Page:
Standard EN 50160

Voltage characteristics of electricity supplied by public electricity networks

Standard EN 50160 should be understood as representing a compromise between the three parties which exert an influence on the power quality, i.e. network operator, network user, and manufacturer of equipment. Each of these three parties has an interest in playing their part. It is essential that electricity suppliers provide, as a minimum, a nominally adequate quality of supply. If the customer has higher requirements, mitigation measures should be provided by the user, or a separate agreement for a higher supply quality must be negotiated with the supplier. However, the important advantages of this standard are:

  • Definition of the voltage parameters important for power quality
  • Quantitative determination of reference values that can be used in the evaluation of the power quality

It is the task of the electricity regulator to set a level of quality that requires best practice from the supplier, while not setting the level so high that the price of electricity increases for everybody.

Comments

Stefan Fassbinder's picture

Most standards are fairly reasonable, adequate and targeted at the point. Unfortunately there are a few exceptions where you really wonder what had originally been desired. EN 50160 is one of them. It was initially meant to become a guide describing what may expect you, and as such it would have made some sense. However, on search for discrete limit values one would normally not expect to find statements like these in a standard:

  • “Under normal operating conditions the number of voltage dips lies between some tens and several thousands per year. They usually last less than 1 s and have a retained voltage of over 40%.”
  • “Under normal operating conditions rapid voltage changes usually remain below 5% of the rated voltage, but deviations of up to 10% may under certain circumstances occur several times a day.”
  • “Short interruptions of up to 3 minutes occur some tens up to several hundred times a year. Up to 70% of these may last for less than 1 s.”
  • “Switching transients usually do not exceed 1.5 kV, surges commonly stay below 6 kV. In individual cases, however, they may be higher than that.”
  • “95% of all 10-minute mean values must have an inverse system of less than 2% the direct system. But where there are many single- and two-phase loads in operation, it may as well give rise up to 3%.”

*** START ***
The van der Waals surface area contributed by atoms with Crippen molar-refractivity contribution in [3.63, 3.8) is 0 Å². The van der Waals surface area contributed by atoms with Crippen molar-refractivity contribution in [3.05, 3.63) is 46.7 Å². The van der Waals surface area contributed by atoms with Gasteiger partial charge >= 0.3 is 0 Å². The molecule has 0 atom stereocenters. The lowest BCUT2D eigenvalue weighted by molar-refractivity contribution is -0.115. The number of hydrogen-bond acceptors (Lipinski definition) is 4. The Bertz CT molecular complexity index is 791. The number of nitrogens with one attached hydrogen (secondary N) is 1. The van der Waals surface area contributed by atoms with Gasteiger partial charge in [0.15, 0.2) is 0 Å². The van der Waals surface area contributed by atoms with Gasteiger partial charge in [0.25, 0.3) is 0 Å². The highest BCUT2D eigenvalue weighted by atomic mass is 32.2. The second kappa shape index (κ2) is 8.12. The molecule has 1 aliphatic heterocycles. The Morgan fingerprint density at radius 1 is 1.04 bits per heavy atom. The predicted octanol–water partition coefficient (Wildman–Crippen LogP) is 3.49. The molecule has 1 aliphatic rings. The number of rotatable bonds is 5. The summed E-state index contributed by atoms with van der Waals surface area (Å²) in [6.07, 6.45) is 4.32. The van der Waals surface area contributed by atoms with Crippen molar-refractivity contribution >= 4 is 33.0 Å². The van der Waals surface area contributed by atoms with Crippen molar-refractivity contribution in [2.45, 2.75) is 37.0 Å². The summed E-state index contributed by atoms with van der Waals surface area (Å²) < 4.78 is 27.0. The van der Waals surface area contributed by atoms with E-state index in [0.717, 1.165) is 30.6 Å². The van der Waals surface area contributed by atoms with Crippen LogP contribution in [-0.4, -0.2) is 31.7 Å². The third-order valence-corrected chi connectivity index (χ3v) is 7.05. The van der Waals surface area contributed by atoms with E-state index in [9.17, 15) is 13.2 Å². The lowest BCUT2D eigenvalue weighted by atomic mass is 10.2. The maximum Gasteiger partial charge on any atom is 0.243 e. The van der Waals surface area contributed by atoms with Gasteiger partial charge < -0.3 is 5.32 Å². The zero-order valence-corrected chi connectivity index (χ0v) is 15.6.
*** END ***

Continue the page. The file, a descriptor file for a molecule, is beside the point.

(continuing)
• “The frequency should be between 49.5 Hz and 50.5 Hz for at least 99.5% of a given year.”

This would resemble a traffic rule “regulating” the maximum permissible speed like: “The usual speeds on motorways lie between 100 km/h and 200 km/h. Some cars, however, travel even faster than this, while on the other hand the traffic may come to a complete stall in certain situations.”

Now how fast are you allowed to drive?

Let us compare the last “limit”, referring to the frequency, to what happens in the European grid when in Spain, on account of a failure, 900 MW vanish unforeseen from the grid. Instantaneously the frequency dropped from 50.005 Hz to 49.960 Hz, overshot to 50.015 Hz after another 2 s and back again to 49.965 Hz before stabilizing at 49.975 Hz. Or have a look at Turkey. Or see this one – uncertain where it happened but it does not actually make any difference, since the whole West European grid runs synchronous!

So when do the limits of 49.5 Hz and 50.5 Hz, respectively, ever assume any meaning at all? Touching this sleeve would in either case mean a Europe-wide blackout only seconds later.

Island networks? No, island networks not running synchronous with the UCTE grid are explicitly exempted. In these terms all of the British Isles, for instance, do not count as part of the former UCTE grid, since Britain is linked via a DC link and hence not synchronous.

A general remark at the end adds with reference to all of these statements: “These limits refer to normal operating conditions only, not to fault conditions.” So does the obligation for supply also drop out when power drops out?

By Stefan Fassbinder 03/04/2013
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